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Megger
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2,888 Posts
Discussion Starter · #1 ·
What ho one and all,

Generally, I average, according to the dashboard display, around 51/52 mpg.

Recently fitted four new budget tyres (last ones were also budget) and the specs suggest that the mpg for these is C.

Filled the tank, regular driving and the display says 45/46 mpg. Can the tyres be making so much difference?

What constitutes the mpg rating of the tyres? How does one tyre apparently give great mpg while another is poor?
 

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447 Posts
Lol, if mine ever goes above 20, im not driving it right :ROFLMAO:

This my long term MPG, i rarely reset it and usually just have outside temp displayed as worrying about MPG in a V6 with the way i drive it is pointless ha ha

Speedometer Car Tachometer Gauge Automotive design
 

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Mondeo MK5 Titanium 2.0l EcoBoost
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711 Posts
The tyres can make a big difference when I first got my mk3 it had budget tyres on it and I thought the mpg was bad for a diesel. Put Goodyears on it and the mpg went up quite a bit. The mk3 was my only experience with budget tyres so probably a bit of a limited data sample
 

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2017 Mondeo ST Line X hatchback 2.0 TDCi 180.
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800 Posts
yes tyres are probably the one thing that makes the BIGGEST difference, like for like on any given car. same driver, same road, same speed, same tyre pressures, and different tyres can make a massive difference. 6mpg seems like a lot BUTif you have come from some 'eco' tyre to el cheapo ditchfinder (linglong or Stomil were a couple that i had particularly bad experiences with) then they can make a huge difference. and the problem is even budget tyres are expensive, so yu are kind of stuck with them until theyre worn out or you change car/wheel. it is one reason why i run whatever is on the car when i buy it and if i find them awful, change to a known brand when the time comes. if the ones on the car work on the car, and theyre a better price than what i would usually buy, then i get more of the same.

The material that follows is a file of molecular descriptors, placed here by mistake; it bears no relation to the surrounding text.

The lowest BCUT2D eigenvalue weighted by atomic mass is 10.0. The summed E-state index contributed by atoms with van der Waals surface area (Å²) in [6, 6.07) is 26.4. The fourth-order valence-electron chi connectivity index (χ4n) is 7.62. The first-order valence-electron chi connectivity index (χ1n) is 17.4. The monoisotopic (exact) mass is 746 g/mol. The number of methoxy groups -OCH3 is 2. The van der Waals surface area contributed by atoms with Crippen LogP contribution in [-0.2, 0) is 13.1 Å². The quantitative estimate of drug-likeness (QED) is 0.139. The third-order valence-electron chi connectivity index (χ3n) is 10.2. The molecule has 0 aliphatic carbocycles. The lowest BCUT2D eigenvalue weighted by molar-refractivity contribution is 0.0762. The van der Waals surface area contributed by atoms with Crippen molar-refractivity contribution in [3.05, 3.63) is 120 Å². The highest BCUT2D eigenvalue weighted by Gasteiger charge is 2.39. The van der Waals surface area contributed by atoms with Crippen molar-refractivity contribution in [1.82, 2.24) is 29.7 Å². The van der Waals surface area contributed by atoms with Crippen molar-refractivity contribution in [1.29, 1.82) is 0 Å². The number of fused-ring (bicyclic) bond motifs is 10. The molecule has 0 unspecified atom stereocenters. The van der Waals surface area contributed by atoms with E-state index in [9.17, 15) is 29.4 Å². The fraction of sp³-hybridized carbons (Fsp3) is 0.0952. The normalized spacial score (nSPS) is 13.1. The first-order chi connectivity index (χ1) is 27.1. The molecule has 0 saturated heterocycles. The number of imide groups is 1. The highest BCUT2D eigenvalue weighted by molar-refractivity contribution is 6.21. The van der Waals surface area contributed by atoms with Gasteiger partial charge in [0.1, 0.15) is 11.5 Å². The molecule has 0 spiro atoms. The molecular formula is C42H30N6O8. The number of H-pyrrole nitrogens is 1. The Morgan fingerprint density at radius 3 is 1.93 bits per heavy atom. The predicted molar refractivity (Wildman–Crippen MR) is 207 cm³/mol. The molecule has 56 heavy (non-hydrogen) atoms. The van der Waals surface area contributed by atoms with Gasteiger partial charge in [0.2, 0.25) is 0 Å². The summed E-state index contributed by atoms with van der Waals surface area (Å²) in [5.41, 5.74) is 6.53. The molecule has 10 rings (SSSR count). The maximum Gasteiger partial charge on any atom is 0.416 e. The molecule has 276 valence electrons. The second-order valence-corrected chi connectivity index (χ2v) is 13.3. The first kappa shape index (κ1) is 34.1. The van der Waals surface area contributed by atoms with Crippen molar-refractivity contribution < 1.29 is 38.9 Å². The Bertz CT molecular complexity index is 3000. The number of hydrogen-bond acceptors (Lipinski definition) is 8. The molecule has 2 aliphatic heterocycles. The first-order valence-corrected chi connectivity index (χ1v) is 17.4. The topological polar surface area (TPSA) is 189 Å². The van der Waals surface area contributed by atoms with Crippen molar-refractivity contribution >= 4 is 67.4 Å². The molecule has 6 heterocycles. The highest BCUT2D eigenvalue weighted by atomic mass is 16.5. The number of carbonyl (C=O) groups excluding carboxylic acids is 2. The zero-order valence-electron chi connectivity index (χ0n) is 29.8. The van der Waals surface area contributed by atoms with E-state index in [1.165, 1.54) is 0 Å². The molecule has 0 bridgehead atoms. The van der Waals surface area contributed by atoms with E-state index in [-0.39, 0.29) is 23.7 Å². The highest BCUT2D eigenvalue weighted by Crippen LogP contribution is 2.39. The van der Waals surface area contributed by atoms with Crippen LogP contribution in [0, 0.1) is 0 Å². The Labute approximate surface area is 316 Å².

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Megger
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2,888 Posts
Discussion Starter · #7 ·
Filled to the brim a few days ago, zeroed the mpg and now showing around 46.5mpg; still way off my normal 50/52 figure.

So thinking about what have I done? No binding brakes and cannot imagine poor mpg tyres can be doing this, but......

Owing to the EGR pipe vibrating loose from the EGR valve, I had exhaust gas coming into the cabin. Unable to fix it, I moved the blanking plate (been blanked for years) from the EGR valve end of the pipe to the EGR cooler exit.

Hard to believe that whatever pressure was previously in the pipe, now, not being there, can cause an increase in the mpg. Additionally, since moving the blanking plate, there has been a slight increase in the idle rpm, from around 750 rmpm to around 900.

My question; given that the EGR is blanked, could the pressure in the pipe, that could not go anywhere, be beneficial to the mpg and rpm?

I know the simple solution is to replace the plate but the pipe is not fixed onto the flange, so that would give gas in the cabin again.
 
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